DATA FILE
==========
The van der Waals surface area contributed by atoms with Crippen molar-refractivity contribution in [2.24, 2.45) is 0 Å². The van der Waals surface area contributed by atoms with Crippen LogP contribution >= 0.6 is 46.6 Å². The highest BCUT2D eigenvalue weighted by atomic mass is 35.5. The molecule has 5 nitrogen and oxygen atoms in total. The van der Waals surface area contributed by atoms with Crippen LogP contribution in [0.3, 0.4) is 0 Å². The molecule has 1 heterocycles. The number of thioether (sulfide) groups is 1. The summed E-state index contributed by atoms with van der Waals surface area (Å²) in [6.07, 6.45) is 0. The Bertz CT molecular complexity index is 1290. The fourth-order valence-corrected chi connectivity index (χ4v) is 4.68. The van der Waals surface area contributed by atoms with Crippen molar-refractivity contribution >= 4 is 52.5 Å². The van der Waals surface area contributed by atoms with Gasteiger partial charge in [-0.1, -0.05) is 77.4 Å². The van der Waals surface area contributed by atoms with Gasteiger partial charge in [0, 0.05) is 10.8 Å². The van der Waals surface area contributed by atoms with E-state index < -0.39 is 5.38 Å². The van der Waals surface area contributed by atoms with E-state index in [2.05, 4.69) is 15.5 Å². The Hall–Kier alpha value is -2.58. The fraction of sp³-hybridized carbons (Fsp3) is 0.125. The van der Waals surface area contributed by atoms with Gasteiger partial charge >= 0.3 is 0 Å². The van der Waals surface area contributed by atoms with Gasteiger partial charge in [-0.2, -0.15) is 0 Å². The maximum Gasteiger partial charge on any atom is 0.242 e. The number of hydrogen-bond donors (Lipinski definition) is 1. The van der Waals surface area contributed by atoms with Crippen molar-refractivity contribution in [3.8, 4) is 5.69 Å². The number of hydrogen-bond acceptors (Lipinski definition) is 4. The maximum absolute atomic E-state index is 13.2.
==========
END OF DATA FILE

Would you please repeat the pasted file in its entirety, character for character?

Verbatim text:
The van der Waals surface area contributed by atoms with Crippen molar-refractivity contribution in [2.24, 2.45) is 0 Å². The van der Waals surface area contributed by atoms with Crippen LogP contribution >= 0.6 is 46.6 Å². The highest BCUT2D eigenvalue weighted by atomic mass is 35.5. The molecule has 5 nitrogen and oxygen atoms in total. The van der Waals surface area contributed by atoms with Crippen LogP contribution in [0.3, 0.4) is 0 Å². The molecule has 1 heterocycles. The number of thioether (sulfide) groups is 1. The summed E-state index contributed by atoms with van der Waals surface area (Å²) in [6.07, 6.45) is 0. The Bertz CT molecular complexity index is 1290. The fourth-order valence-corrected chi connectivity index (χ4v) is 4.68. The van der Waals surface area contributed by atoms with Crippen molar-refractivity contribution >= 4 is 52.5 Å². The van der Waals surface area contributed by atoms with Gasteiger partial charge in [-0.1, -0.05) is 77.4 Å². The van der Waals surface area contributed by atoms with Gasteiger partial charge in [0, 0.05) is 10.8 Å². The van der Waals surface area contributed by atoms with E-state index < -0.39 is 5.38 Å². The van der Waals surface area contributed by atoms with E-state index in [2.05, 4.69) is 15.5 Å². The Hall–Kier alpha value is -2.58. The fraction of sp³-hybridized carbons (Fsp3) is 0.125. The van der Waals surface area contributed by atoms with Gasteiger partial charge >= 0.3 is 0 Å². The van der Waals surface area contributed by atoms with Gasteiger partial charge in [-0.2, -0.15) is 0 Å². The maximum Gasteiger partial charge on any atom is 0.242 e. The number of hydrogen-bond donors (Lipinski definition) is 1. The van der Waals surface area contributed by atoms with Crippen molar-refractivity contribution in [3.8, 4) is 5.69 Å². The number of hydrogen-bond acceptors (Lipinski definition) is 4. The maximum absolute atomic E-state index is 13.2.